Exclusive: ‘Communism Is a Plague’ Says Lithuanian MP, as China Threatens War Over Taiwan Embassy

BEIJING, CHINA - MAY 20: Soldiers of the People's Liberation Army's Honour Guard Battalion
Kevin Frayer/Getty Images

A Lithuanian MP has told Breitbart News that “communism is a plague” and that China represents one of the “most imminent threats” to the free world after the latest round of threats from Beijing over the opening of a de-facto Taiwanese embassy.

On Sunday, the Chinese Communist Party officially downgraded diplomatic ties with Lithuania after the NATO ally and EU member state opened the ‘Taiwanese Representative Office in Lithuania’ in the capital city of Vilnius on Thursday.

The use of the word ‘Taiwan’ — instead of the CCP’s preferred ‘Chinese Taipei’ — for the name of the office enraged Beijing, who claimed that the move violated the so-called One-China policy, which demands countries do not recognise Taiwan as an independent nation, despite the country having its own distinct government, military, currency, and culture.

Announcing the decision to downgrade diplomatic ties, China’s Foreign Ministry spokesman Zhao Lijian warned that the communist government will “take all necessary measures to safeguard national sovereignty and territorial integrity.”

The state-run propaganda outlet the Global Times threatened that if “Lithuania offends China and Russia, its security environment will face more dangers,” going on to claim that the Baltic state’s actions could jeopardise “regional security and even global peace.”

In an exclusive interview with Breitbart London, Lithuanian MP Dovilė Šakalienė responded to the threats by noting simply: “Communists are not nice people anywhere.”

Šakalienė said that Lithuania’s history of “repression and terror” under the boot of Stalin’s Soviet Union, which tried to enact the “communist goal of eradicating free will, fundamental rights, and freedoms,” has informed her country’s desire to stand up for Taiwan against the totalitarian regime.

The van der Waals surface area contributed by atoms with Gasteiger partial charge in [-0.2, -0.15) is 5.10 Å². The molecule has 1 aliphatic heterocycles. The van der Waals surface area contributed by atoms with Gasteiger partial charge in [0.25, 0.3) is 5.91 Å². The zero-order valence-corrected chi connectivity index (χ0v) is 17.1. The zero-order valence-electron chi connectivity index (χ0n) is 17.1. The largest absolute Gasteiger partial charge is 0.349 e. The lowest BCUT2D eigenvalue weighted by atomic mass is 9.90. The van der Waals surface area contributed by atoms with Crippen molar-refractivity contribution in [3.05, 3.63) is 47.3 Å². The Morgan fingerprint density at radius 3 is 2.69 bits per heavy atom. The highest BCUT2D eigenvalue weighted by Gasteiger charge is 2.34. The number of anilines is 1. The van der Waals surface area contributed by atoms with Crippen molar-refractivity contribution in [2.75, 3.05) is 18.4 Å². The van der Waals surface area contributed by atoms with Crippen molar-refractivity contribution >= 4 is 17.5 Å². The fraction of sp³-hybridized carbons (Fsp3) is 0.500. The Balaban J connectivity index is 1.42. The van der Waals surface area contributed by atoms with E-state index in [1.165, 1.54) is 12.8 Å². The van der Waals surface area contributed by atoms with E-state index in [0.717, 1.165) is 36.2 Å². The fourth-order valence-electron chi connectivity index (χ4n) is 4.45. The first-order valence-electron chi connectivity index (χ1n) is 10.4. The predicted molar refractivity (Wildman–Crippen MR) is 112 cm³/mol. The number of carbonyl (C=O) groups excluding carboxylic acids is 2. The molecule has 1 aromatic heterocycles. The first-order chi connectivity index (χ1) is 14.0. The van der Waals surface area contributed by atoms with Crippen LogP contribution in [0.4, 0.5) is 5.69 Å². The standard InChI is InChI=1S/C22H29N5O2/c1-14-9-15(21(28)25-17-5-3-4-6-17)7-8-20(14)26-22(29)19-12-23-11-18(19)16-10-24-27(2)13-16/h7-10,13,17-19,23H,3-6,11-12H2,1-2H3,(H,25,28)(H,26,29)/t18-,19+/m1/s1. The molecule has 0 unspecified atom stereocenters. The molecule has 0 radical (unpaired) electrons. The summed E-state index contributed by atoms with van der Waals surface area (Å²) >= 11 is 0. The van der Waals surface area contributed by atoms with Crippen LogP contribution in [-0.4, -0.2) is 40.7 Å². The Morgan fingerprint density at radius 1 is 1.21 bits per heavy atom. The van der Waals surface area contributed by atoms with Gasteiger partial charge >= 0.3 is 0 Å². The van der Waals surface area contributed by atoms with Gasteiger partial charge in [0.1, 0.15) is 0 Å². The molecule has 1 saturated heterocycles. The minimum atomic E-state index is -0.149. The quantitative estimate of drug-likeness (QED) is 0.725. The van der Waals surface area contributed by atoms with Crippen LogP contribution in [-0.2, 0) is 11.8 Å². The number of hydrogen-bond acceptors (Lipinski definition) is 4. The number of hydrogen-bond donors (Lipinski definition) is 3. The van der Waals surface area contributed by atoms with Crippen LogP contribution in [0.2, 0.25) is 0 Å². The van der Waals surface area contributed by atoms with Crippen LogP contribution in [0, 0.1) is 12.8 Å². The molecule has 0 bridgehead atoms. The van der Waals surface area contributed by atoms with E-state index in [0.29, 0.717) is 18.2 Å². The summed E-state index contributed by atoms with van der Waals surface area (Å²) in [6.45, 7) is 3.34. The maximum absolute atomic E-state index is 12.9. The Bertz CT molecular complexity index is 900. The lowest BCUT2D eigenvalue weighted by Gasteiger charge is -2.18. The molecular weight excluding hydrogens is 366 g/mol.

“Communism is a plague,” she pronounced, adding: “We didn’t like it, and I don’t think we will ever like it.”

The Lithuanian MP argued that as a communist state, China fundamentally doesn’t understand that democratic nations have their own free will and can make their own decisions, saying that “facts are in one universe and People’s Republic of China’s opinions are in another universe, and they are not related.”

“China is threatening world order and the global standards that the world has agreed to after the Second World War,” she said, warning that Beijing is becoming one of the most “imminent threats to democratic societies, including Lithuania.”

The lawmaker said that Lithuania has been “very consistent” in its foreign policy since gaining independence from the Soviet Union in supporting freedom and democracy throughout the world and that it is not China’s concern who Lithuania does business with.

Šakalienė, who was sanctioned in March by the CCP for putting forward legislation condemning the “genocide” in Xinjiang, told Breitbart London that Lithuania has not violated any international law by opening the Taiwanese Representative Office and that both her country and Taiwan have the right to make their own decisions as to who they seek economic relations with.

In August, China recalled its ambassador from Vilnius and the state-run Global Times newspaper shortly thereafter threatened that China may go to war with the “crazy, tiny country” over the de-facto Taiwan embassy.

“It is a high voltage line, even a watershed between peace and war,” the communist mouthpiece wrote.

On Monday, the same paper claimed that “Europe will sooner or later be worried that what Lithuania does will bind Russia and China together into a tight embrace, breaking the current global geopolitical balance.”

While Lithuania is geographically distant from China, Šakalienė warned that Beijing may attempt to ally with Russia and Belarus — both of whom share a land border with her country — and attempt to exploit situations such as the migrant crisis to destabilise Lithuania.

However, the Lithuanian MP said that while her country is small in comparison to China, years of repression under the Soviet Union and later gaining independence and freedom have given Lithuania the experience and understanding necessary to withstand the “anger and hostility” of communist states.

“When communists threaten us? Well, we understand it,” she said.

Follow Kurt Zindulka on Twitter here @KurtZindulka


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